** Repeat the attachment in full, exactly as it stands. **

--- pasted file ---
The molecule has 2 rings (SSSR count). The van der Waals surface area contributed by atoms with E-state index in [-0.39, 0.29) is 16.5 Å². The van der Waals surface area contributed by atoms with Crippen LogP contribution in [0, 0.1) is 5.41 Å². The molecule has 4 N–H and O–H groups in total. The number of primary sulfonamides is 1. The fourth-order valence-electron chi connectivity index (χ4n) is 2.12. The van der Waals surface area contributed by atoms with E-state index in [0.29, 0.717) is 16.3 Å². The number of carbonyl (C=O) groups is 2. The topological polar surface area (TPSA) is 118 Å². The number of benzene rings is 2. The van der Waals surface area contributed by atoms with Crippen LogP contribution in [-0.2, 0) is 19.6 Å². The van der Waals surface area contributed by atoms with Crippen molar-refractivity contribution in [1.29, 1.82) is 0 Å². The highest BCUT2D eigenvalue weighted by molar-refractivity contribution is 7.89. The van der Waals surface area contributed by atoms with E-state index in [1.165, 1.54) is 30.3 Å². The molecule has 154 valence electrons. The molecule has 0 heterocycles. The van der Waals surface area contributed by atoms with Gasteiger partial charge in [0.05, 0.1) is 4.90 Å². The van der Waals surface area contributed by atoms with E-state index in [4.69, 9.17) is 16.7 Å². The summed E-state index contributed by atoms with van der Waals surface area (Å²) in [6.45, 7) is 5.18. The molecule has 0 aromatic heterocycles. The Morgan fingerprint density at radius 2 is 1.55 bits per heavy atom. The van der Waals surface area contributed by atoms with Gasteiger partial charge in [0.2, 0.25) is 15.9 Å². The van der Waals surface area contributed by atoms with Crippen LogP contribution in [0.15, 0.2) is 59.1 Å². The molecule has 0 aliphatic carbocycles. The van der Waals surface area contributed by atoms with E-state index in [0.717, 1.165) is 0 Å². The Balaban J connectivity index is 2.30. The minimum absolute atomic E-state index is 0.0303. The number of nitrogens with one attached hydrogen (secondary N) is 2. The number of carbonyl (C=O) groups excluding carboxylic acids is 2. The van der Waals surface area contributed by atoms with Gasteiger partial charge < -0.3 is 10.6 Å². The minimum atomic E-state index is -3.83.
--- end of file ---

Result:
The molecule has 2 rings (SSSR count). The van der Waals surface area contributed by atoms with E-state index in [-0.39, 0.29) is 16.5 Å². The van der Waals surface area contributed by atoms with Crippen LogP contribution in [0, 0.1) is 5.41 Å². The molecule has 4 N–H and O–H groups in total. The number of primary sulfonamides is 1. The fourth-order valence-electron chi connectivity index (χ4n) is 2.12. The van der Waals surface area contributed by atoms with E-state index in [0.29, 0.717) is 16.3 Å². The number of carbonyl (C=O) groups is 2. The topological polar surface area (TPSA) is 118 Å². The number of benzene rings is 2. The van der Waals surface area contributed by atoms with Crippen LogP contribution in [-0.2, 0) is 19.6 Å². The van der Waals surface area contributed by atoms with Crippen molar-refractivity contribution in [1.29, 1.82) is 0 Å². The highest BCUT2D eigenvalue weighted by molar-refractivity contribution is 7.89. The van der Waals surface area contributed by atoms with E-state index in [1.165, 1.54) is 30.3 Å². The molecule has 154 valence electrons. The molecule has 0 heterocycles. The van der Waals surface area contributed by atoms with Gasteiger partial charge in [0.05, 0.1) is 4.90 Å². The van der Waals surface area contributed by atoms with E-state index in [4.69, 9.17) is 16.7 Å². The summed E-state index contributed by atoms with van der Waals surface area (Å²) in [6.45, 7) is 5.18. The molecule has 0 aromatic heterocycles. The Morgan fingerprint density at radius 2 is 1.55 bits per heavy atom. The van der Waals surface area contributed by atoms with Gasteiger partial charge in [0.2, 0.25) is 15.9 Å². The van der Waals surface area contributed by atoms with Crippen LogP contribution in [0.15, 0.2) is 59.1 Å². The molecule has 0 aliphatic carbocycles. The van der Waals surface area contributed by atoms with E-state index in [0.717, 1.165) is 0 Å². The Balaban J connectivity index is 2.30. The minimum absolute atomic E-state index is 0.0303. The number of nitrogens with one attached hydrogen (secondary N) is 2. The number of carbonyl (C=O) groups excluding carboxylic acids is 2. The van der Waals surface area contributed by atoms with Gasteiger partial charge < -0.3 is 10.6 Å². The minimum atomic E-state index is -3.83.